In the Before Times, said Rebecca Rittenberg, a 28-year-old who works in advertising sales for Google in New York, one of her favorite parts about going to the office was “showing up in a funky, cool professional outfit.”
A smart pair of pants, colorful or patterned blouses, blazers, skirts, dresses, heeled boots and designer sneakers were all part of her wardrobe, which she used to express her personality and keep up with her stylish ad world colleagues.
Now, after eight months of working from home, and with Google saying workers won’t have to return in person until next summer at the earliest, a big swath of that apparel has been donated and replaced. Ms. Rittenberg’s new definition of “work clothes” includes cashmere cardigans and joggers, headbands, and other cozy garments that fall somewhere in the “healthy in-between” of pajamas and blazers.
“I looked at my stuff I used to wear to the office all the time and thought, ‘When am I ever going to touch this again?’” she said. “Our mind-sets have shifted a bit with this pandemic and the fact that we’ve all been working from home for so long. Once we are back in the office, which I do think will happen, it just seems like a pretty extreme jump to go back to wearing a blazer and pencil skirt and heels again.”
As many professional women have found themselves in an extended period of remote work, their notions of work wear have transformed, shaking up businesses that have sought to outfit them for the office. American office attire was already facing the effects of “casualization” — even Goldman Sachs loosened its dress code last year — but as the pandemic drags on, the shift is accelerating and may stick around for good.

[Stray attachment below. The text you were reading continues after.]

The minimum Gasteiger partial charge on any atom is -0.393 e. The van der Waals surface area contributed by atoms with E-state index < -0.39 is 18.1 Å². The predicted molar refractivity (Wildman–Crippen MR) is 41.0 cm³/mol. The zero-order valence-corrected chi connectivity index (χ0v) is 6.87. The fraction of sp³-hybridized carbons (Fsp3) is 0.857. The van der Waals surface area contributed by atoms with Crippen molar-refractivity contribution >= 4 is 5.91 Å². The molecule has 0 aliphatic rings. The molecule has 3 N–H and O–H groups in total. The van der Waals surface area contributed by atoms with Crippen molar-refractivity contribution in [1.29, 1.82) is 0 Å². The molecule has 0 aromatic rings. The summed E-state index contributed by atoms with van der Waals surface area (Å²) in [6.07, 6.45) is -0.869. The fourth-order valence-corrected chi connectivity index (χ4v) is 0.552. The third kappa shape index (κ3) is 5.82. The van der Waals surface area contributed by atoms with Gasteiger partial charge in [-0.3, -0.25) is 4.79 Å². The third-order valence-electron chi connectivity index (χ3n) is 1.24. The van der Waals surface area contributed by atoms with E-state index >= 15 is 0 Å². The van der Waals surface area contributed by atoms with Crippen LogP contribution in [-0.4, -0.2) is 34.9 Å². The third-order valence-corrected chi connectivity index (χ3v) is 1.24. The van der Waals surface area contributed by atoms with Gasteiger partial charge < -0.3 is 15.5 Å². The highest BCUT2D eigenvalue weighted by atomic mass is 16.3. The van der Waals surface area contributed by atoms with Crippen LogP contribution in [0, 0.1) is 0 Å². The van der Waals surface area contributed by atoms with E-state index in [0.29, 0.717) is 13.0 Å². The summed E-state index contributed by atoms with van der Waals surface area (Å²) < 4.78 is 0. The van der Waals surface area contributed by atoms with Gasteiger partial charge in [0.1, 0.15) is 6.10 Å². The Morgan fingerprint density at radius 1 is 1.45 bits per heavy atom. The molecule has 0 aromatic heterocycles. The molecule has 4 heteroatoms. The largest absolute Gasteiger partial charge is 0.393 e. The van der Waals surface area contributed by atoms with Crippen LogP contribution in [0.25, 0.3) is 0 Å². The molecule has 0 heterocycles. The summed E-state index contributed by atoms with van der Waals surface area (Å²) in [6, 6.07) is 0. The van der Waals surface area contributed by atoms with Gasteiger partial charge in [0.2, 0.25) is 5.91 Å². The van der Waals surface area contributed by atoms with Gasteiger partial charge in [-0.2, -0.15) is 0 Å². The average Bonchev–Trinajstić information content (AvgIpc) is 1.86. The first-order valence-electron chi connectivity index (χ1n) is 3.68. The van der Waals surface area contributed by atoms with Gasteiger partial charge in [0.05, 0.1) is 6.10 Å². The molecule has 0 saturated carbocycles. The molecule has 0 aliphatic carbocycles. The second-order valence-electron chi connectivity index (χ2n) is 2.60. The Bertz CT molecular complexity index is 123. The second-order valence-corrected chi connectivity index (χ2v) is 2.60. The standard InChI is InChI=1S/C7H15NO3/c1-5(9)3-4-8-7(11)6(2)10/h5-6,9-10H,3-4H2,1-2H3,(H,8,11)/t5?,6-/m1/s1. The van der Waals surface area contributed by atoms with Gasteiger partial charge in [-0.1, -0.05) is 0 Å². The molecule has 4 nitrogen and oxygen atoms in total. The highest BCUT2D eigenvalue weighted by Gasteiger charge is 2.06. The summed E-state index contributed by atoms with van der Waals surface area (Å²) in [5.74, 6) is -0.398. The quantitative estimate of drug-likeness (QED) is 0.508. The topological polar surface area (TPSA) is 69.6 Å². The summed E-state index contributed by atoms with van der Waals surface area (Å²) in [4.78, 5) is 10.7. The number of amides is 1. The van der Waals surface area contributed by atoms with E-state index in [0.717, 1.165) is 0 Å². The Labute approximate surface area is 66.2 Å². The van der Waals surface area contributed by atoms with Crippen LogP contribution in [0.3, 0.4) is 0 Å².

Bloomingdale’s has watched customers increasingly seek out cashmere, flat shoes, pants with elastic waistbands and other comfy apparel, while brands like Theory have rushed to add more casual clothing to their lines, said Denise Magid, an executive vice president at Bloomingdale’s who oversees ready-to-wear apparel.
“Regardless of when people go back to the office, I think people have grown comfortable with what they’re wearing,” Ms. Magid said. “I just can’t see people giving away the feeling of comfort.”
The retail landscape is changing with the new needs of the remote worker. Bankruptcies this year included Brooks Brothers and the owner of Ann Taylor and Loft. Rent the Runway closed all of its stores and removed its unlimited subscription option. In Gap Inc.’s latest quarter, net sales soared 15 percent at Old Navy and 35 percent at Athleta while plummeting 34 percent at Banana Republic.
Gap named a new head of Banana Republic last week and said on an earnings call that the brand had been “working hard to update its product assortment” for an era of remote work, favoring more casual clothes over tailored garments and suiting.
Professional women have long been a lucrative market. Retailers see them as customers who tend to have money